Spending in foreign exchange through international credit cards will be covered under the RBI’s liberalised remittance scheme (LRS), under which a resident can remit money abroad up to a maximum of $2.50 lakh per annum without the authorisation of the Reserve Bank, as per a Finance Ministry notification.
The Ministry on May 16 notified the Foreign Exchange Management (Current Account Transactions) (Amendment) Rules, 2023, to include international credit card payments in the LRS. Any remittance beyond $2.5 lakh or its equivalent in foreign currency would require approval from the RBI.
Earlier, the usage of international credit cards (ICCs) for making payments for fulfilling expenses during travel outside India was not included in the LRS limit.
According to the notification, the Finance Ministry, in consultation with the RBI, has omitted Rule 7 of the Foreign Exchange Management (Current Account Transactions) Rules, 2000, thus effectively including Forex spending through international credit cards under the LRS.
The Union Budget 2023-24 hiked TCS rates to 20%, from 5% currently, on overseas tour packages and funds remitted under LRS (other than for education and medical purposes). The new tax rates will come into effect from July 1, 2023.
Nangia Andersen India Partner – Regulatory Nischal S Arora said the use of ICC by residents on a visit outside India or even for international purchases on the internet was hitherto not supposed to be included while computing the overall LRS limit of USD 2,50,000 per person per financial year.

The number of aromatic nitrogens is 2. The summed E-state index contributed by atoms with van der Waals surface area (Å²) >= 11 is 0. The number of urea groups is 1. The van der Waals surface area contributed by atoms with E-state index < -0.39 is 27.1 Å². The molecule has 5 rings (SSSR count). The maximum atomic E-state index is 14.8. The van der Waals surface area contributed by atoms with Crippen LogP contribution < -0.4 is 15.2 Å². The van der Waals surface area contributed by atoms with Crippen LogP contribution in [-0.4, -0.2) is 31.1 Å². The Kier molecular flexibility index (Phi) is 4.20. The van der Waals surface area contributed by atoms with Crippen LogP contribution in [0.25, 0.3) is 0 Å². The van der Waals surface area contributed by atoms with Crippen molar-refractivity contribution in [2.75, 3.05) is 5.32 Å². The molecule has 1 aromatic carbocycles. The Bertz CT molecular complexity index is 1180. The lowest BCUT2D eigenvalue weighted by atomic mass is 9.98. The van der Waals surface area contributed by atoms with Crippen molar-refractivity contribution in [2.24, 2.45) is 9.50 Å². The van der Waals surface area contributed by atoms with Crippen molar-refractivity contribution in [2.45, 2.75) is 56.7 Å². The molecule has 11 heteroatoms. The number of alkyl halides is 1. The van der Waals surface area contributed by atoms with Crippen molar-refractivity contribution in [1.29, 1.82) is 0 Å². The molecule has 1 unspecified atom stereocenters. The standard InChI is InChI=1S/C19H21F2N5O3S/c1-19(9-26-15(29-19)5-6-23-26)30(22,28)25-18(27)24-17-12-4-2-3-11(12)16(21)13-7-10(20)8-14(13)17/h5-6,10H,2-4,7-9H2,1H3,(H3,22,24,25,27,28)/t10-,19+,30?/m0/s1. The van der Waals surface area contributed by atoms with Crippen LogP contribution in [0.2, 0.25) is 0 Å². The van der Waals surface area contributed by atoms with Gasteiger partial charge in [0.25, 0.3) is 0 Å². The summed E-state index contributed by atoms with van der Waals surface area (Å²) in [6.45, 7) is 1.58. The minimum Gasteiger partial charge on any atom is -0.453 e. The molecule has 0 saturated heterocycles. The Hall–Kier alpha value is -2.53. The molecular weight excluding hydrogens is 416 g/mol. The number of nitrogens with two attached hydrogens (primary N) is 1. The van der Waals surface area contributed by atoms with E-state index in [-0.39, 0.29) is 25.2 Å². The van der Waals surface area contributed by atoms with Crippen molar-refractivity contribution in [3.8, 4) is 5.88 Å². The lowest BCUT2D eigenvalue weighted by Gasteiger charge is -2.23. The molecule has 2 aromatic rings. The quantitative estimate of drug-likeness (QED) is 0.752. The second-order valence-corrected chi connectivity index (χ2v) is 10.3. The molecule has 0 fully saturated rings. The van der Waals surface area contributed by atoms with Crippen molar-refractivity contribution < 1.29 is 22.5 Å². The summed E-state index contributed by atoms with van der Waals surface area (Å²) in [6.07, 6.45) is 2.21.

“The same now having been omitted shall offer ample clarity to stakeholders for the purposes of determining the limit of USD 2,50,000 under LRS,” Arora said.
IndusLaw Partner Shreya Suri said the move will essentially require persons undertaking transactions through ICCs during their travels in India to be cognizant of the restrictions on transactions listed out in Schedule III of the Rules, which are in terms of monetary caps imposed on certain identified transactions.
“Accordingly, the prior consent requirement as mentioned will kick in only if these caps are breached (and some of these limits are reasonably high as well), and it will have to be analysed how the industry reacts to these changes,” Suri added.
Shardul Amarchand Mangaldas & Co Partner Yogesh Chande said deletion of Rule 7 with effect from May 16, 2023, will tighten the usage of international credit cards for making payments by a person towards meeting expenses while such person is on a visit outside India, and will specifically bring it within the purview of Schedule III of Foreign Exchange Management (Current Account Transactions) Rules, which deals with Liberalised Remittance Scheme (LRS).
“This should enable the RBI to monitor the usage of credit cards for the purposes of foreign travel more closely. The deletion is to ensure that payments for foreign tours through a credit card do not escape tax collection at source (TCS),” Chande said.
Grant Thornton Bharat Partner Riaz Thingna said the notification essentially means that credit card spends outside India will also get roped within the ambit of the overall cap of $2,50,000.
“This is irrespective of the fact that whether such spends are for personal or business purposes and there is a consequential TCS impact,” Thingna added.